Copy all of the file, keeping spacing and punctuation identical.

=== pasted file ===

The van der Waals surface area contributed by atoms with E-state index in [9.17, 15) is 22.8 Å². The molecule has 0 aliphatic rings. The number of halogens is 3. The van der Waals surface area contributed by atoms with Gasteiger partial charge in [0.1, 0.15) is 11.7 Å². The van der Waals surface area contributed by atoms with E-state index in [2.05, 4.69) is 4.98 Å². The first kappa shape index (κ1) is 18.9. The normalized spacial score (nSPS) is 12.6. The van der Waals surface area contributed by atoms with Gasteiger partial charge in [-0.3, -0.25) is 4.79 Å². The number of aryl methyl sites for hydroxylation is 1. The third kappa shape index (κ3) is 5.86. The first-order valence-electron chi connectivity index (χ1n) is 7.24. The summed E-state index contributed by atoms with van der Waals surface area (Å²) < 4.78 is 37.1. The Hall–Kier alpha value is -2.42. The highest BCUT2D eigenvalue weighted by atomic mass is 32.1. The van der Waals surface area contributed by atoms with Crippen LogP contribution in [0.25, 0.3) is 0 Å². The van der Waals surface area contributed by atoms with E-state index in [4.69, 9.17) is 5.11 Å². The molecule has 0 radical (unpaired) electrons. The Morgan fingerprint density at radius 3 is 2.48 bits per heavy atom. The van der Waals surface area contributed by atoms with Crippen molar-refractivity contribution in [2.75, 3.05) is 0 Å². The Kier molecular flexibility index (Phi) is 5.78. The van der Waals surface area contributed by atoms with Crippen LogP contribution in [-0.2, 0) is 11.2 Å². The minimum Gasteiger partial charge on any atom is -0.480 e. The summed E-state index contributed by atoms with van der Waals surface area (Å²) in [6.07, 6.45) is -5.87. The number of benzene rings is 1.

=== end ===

The van der Waals surface area contributed by atoms with E-state index in [9.17, 15) is 22.8 Å². The molecule has 0 aliphatic rings. The number of halogens is 3. The van der Waals surface area contributed by atoms with Gasteiger partial charge in [0.1, 0.15) is 11.7 Å². The van der Waals surface area contributed by atoms with E-state index in [2.05, 4.69) is 4.98 Å². The first kappa shape index (κ1) is 18.9. The normalized spacial score (nSPS) is 12.6. The van der Waals surface area contributed by atoms with Gasteiger partial charge in [-0.3, -0.25) is 4.79 Å². The number of aryl methyl sites for hydroxylation is 1. The third kappa shape index (κ3) is 5.86. The first-order valence-electron chi connectivity index (χ1n) is 7.24. The summed E-state index contributed by atoms with van der Waals surface area (Å²) < 4.78 is 37.1. The Hall–Kier alpha value is -2.42. The highest BCUT2D eigenvalue weighted by atomic mass is 32.1. The van der Waals surface area contributed by atoms with Crippen LogP contribution in [0.25, 0.3) is 0 Å². The van der Waals surface area contributed by atoms with E-state index in [4.69, 9.17) is 5.11 Å². The molecule has 0 radical (unpaired) electrons. The Morgan fingerprint density at radius 3 is 2.48 bits per heavy atom. The van der Waals surface area contributed by atoms with Crippen molar-refractivity contribution in [2.75, 3.05) is 0 Å². The Kier molecular flexibility index (Phi) is 5.78. The van der Waals surface area contributed by atoms with Crippen LogP contribution in [-0.2, 0) is 11.2 Å². The minimum Gasteiger partial charge on any atom is -0.480 e. The summed E-state index contributed by atoms with van der Waals surface area (Å²) in [6.07, 6.45) is -5.87. The number of benzene rings is 1.